GUILFORD, Maine — Have you ever wondered if listening to music helps you study better?

Are those cheap reading glasses you keep on the coffee table hurting your eyes in the long run?

Does a bullet travel faster in hot than cold water?

Is there an easy way to improve your basketball free-throwing expertise?

These and many other questions were the subjects of the third annual Science and Invention Fair held at Piscataquis Community Secondary School in Guilford April 13-14.

Seventh and 8th grade students set up displays that described their research and conclusions in the science portion while young inventors showed off their creations.

“Our participation has been really good,” said science teacher Trisha Moulton. “One of the incentives has been a chance to attend the Invention Convention at UMaine. Last year, 10 students were chosen.”

The Maine Invention Convention takes place Saturday, May 16 at the New Balance Recreation Center on the UMaine campus.

There was no shortage of unique ideas or scientific studies at the Guilford school’s exhibit this year.

Chloe Hamele likes to listen to music when she studies, but wondered if it affected her ability to memorize. So she asked four of her friends to conduct an experiment using a step-by-step method. “We discovered that three out of four participants could memorize better with music than without it,” she said.

What type of music is best? “Anything that has the same steady beat throughout the song,” Hamele said.

Young inventor Erika Merrill has a lot of deer visiting her property, so she came up with the idea of building an automatic feeder for them. “It’s designed like a bird feeder,” she said. “My dad and I built it together, and we’ve already used it. The deer seem to like it.”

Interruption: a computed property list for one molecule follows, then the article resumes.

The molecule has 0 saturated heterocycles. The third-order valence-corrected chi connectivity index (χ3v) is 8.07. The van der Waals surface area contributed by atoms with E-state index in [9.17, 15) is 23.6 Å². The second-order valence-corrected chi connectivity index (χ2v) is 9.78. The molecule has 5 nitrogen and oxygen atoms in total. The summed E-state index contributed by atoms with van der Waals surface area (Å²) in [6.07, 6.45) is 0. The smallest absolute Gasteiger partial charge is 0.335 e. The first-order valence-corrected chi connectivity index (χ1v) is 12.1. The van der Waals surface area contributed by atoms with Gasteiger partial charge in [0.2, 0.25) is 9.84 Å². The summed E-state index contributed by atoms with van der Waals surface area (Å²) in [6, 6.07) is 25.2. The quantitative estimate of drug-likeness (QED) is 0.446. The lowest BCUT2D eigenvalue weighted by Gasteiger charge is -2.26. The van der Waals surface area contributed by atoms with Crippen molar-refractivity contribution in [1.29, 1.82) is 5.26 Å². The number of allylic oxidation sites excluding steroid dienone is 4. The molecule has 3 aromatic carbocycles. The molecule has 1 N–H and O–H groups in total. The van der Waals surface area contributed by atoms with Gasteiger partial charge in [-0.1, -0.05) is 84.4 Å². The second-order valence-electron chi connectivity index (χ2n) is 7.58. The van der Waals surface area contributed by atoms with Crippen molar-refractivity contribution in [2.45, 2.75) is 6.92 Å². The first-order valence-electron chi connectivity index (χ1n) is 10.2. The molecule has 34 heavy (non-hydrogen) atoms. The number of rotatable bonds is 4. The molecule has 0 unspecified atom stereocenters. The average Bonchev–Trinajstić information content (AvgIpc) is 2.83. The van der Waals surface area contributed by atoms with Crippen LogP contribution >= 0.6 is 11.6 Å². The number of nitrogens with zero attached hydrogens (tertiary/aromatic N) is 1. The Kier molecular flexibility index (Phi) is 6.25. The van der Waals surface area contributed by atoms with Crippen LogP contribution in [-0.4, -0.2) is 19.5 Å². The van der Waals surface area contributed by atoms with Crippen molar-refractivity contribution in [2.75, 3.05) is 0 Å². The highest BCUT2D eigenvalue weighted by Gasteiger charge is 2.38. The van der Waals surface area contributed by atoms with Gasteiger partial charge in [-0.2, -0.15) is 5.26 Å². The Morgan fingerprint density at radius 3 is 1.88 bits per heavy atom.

Eben Cooley wondered if cheap eyeglasses do more harm than good. So he enlisted the help of some fellow students to wear them while reading some text in varying type sizes, much like an eye exam. “We discovered that your eyes get tired after awhile,” he said. “That’s not the case with prescription glasses, however. But the over-the-counter reading glasses aren’t good for you.”

Matt Goggin, who likes to fish, invested $2 to invent the Auto Reeler. “I took a window shade reel, cut it down, attached it to a bucket and wound some line around it,” he said. When the flag goes up, the angler just reels the catch right into the bucket. “If I wanted to build something like this, it could sell for $15 easily,” he said.

Moulton said the young entrepreneurs even do patent searches to see what the process is like. “Scientific experiments are pretty straight forward,” she said. “With inventions, however, you choose your topic and make changes as you go along. In both cases, they’ve done an excellent job.”